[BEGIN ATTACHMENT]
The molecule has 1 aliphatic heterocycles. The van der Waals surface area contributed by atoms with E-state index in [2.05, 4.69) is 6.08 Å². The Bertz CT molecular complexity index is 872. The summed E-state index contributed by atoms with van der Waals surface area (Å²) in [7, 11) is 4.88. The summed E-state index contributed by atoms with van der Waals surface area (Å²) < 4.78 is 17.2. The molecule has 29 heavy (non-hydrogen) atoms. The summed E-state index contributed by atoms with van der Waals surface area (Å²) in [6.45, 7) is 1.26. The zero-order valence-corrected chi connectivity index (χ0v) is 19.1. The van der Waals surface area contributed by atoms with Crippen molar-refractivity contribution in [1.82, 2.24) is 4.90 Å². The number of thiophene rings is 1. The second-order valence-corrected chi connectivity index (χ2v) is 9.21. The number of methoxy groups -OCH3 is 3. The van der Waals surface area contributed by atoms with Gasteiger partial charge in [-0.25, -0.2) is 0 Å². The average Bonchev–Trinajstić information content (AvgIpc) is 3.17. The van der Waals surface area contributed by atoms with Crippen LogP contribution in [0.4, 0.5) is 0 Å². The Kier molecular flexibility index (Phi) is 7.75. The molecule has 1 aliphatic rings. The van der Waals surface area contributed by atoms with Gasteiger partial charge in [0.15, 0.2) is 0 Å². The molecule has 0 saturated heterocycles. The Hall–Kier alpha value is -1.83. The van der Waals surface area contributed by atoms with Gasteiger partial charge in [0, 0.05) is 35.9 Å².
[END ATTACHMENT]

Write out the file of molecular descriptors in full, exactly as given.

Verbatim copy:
The molecule has 1 aliphatic heterocycles. The van der Waals surface area contributed by atoms with E-state index in [2.05, 4.69) is 6.08 Å². The Bertz CT molecular complexity index is 872. The summed E-state index contributed by atoms with van der Waals surface area (Å²) in [7, 11) is 4.88. The summed E-state index contributed by atoms with van der Waals surface area (Å²) < 4.78 is 17.2. The molecule has 29 heavy (non-hydrogen) atoms. The summed E-state index contributed by atoms with van der Waals surface area (Å²) in [6.45, 7) is 1.26. The zero-order valence-corrected chi connectivity index (χ0v) is 19.1. The van der Waals surface area contributed by atoms with Crippen molar-refractivity contribution in [1.82, 2.24) is 4.90 Å². The number of thiophene rings is 1. The second-order valence-corrected chi connectivity index (χ2v) is 9.21. The number of methoxy groups -OCH3 is 3. The van der Waals surface area contributed by atoms with Gasteiger partial charge in [-0.25, -0.2) is 0 Å². The average Bonchev–Trinajstić information content (AvgIpc) is 3.17. The van der Waals surface area contributed by atoms with Crippen LogP contribution in [0.4, 0.5) is 0 Å². The Kier molecular flexibility index (Phi) is 7.75. The molecule has 1 aliphatic rings. The van der Waals surface area contributed by atoms with Gasteiger partial charge in [0.15, 0.2) is 0 Å². The molecule has 0 saturated heterocycles. The Hall–Kier alpha value is -1.83. The van der Waals surface area contributed by atoms with Gasteiger partial charge in [0, 0.05) is 35.9 Å².